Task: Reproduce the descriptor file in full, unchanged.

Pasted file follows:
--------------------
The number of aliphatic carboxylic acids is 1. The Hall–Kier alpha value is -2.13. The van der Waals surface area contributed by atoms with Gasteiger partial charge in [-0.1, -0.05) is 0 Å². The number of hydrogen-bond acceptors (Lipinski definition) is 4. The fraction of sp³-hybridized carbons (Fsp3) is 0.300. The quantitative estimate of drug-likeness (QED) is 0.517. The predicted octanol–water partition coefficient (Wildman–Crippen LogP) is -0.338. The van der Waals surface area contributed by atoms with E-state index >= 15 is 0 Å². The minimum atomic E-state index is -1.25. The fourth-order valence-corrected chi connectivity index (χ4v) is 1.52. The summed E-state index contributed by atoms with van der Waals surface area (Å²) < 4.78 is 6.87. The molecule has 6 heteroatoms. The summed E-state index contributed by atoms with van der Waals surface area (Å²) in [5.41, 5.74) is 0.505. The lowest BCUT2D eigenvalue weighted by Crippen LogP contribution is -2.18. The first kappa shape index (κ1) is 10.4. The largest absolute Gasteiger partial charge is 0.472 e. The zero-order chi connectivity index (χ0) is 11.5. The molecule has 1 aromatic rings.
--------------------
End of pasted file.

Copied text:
The number of aliphatic carboxylic acids is 1. The Hall–Kier alpha value is -2.13. The van der Waals surface area contributed by atoms with Gasteiger partial charge in [-0.1, -0.05) is 0 Å². The number of hydrogen-bond acceptors (Lipinski definition) is 4. The fraction of sp³-hybridized carbons (Fsp3) is 0.300. The quantitative estimate of drug-likeness (QED) is 0.517. The predicted octanol–water partition coefficient (Wildman–Crippen LogP) is -0.338. The van der Waals surface area contributed by atoms with E-state index >= 15 is 0 Å². The minimum atomic E-state index is -1.25. The fourth-order valence-corrected chi connectivity index (χ4v) is 1.52. The summed E-state index contributed by atoms with van der Waals surface area (Å²) < 4.78 is 6.87. The molecule has 6 heteroatoms. The summed E-state index contributed by atoms with van der Waals surface area (Å²) in [5.41, 5.74) is 0.505. The lowest BCUT2D eigenvalue weighted by Crippen LogP contribution is -2.18. The first kappa shape index (κ1) is 10.4. The largest absolute Gasteiger partial charge is 0.472 e. The zero-order chi connectivity index (χ0) is 11.5. The molecule has 1 aromatic rings.